A Pig Roast of 2 Cultures


Just a fun story to read…

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Great story - I love it when food is put into its social or historical context, as here. That said, I’m not sure I’m keen on the idea of a “congealed salad”.

A whole roast pig is inherently a delight. There used to be a couple of guys set up at one of our local farmers markets. Served up on a barmcake, there’d be the pork, crackling, sage & onion stuffing, mustard and apple sauce. Delish.


Completely agree. Nothing like roasting a whole animal to bring people together. A few years ago for his birthday the FIL dug a pit in in the quite small London garden and cooked a whole suckling pig. We have a friend who came ,who’s a Kiwi of Maori heritage. She was so happy that we were doing a hangi.


We went to a “works do” donkeys years back where they roasted a whole sheep. They did it in what I recall was a South American fashion - a fire was lit and the sheep tied to a metal cross (so each leg of the animal was tied to an arm of the cross) and then the whole thing was stuck in the ground in front of the fire to cook vertically. I do recall delish meat but much of the rest of the afternoon is vague due to being totally pissed.

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the idea of congealed salad is amusing. Eating congealed salad is not amusing, for me at least. My grandmother made it in Raleigh NC in the 60’s and 70’s, when it was supposedly a “new” thing. She didn’t use cream cheese but did use miniature marshmallows and canned fruit cocktail in heavy syrup.

check out https://www.southernliving.com/food/entertaining/congealed-salads#congealed-vegetable-salad-recipe for more historical recipes.


Had to look up “barm cake” and understand that, but what the heck is


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I’m trying to understand this. How did the sheep cook evenly or did they just cut off the legs near the fire first and keep lowering it as it cooked? I could be missing something but it appears this wouldn’t be a very efficient way of cooking a whole sheep…unless the point was to eat it slowly as meat was cut off near the coals and then lowered after each serving. (ie driving the stake farther into the ground)

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Heat rises. Build a big enough fire and the difference in temperature between the top of the stake and the bottom of the stake will be insignificant.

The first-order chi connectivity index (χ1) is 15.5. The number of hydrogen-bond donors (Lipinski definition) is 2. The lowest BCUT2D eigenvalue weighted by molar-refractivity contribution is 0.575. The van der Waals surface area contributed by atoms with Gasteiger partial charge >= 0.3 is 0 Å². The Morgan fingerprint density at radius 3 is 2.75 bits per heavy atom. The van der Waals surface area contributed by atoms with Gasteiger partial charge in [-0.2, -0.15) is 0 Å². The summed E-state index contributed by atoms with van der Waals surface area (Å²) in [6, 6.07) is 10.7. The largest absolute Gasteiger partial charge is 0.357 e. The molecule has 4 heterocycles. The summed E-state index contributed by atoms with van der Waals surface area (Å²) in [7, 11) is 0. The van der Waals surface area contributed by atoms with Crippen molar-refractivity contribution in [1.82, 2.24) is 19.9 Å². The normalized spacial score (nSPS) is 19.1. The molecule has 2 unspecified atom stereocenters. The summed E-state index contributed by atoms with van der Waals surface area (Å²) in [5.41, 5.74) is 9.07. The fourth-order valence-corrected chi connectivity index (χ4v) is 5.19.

I believe this is a common cooking method for South American churrascos as well.


“works do” = office party
“donkeys years back” = ages ago
yes, I am bilingual in American and English :wink:


Good to see you’ve not lost it. :grinning:

You now know all I recall of the afternoon. Sorry - can’t help more with the logistics.

EDIT: John replied as I was typing so here is my original response…

I can’t wrap my head around this concept. There is no way, in open air, an animal hung vertically at a 90 degree angle will cook evenly. THE KEY WORD IS EVENLY. This is my understanding of this cooking method. It appears we have a sheep on a crucifix. I could be wrong and misunderstanding this concept. Maybe John will chime in and lend some insight into this, but I assure you, cooking an animal hung at a 90 degree angle with a fire underneath it, will not cook at the same rate from tail to head. The bottom will be burnt to hell before the shoulder is even half way cooked.

If we are talking about putting the stake in at a low angle somehow, digging a trough to hold your coals, and arranging the coals according to the height of the meat…then yeah, it may cook evenly if done correctly and it would probably need a ton of attention while cooking.

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Ps, does anyone have any pics of this crucifix style of cooking or know what it is called in English (or Español)

I’m intrigued. I like whole cooked pigs so this has me wondering how this method works.

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…and no Zs were harmed in the course of this posting.

We do have a sheep on a crucifix. As I recall, it was stuck in the ground in front of the fire, not over the fire - so, in effect, very similar to old fashioned domestic roasting in front of a fire, in the days before ovens were common.

I love the imagery of Sheep On A Crucifix, no matter what the context.

And old fashioned domestic roasting. We can certainly turn a phrase around here.

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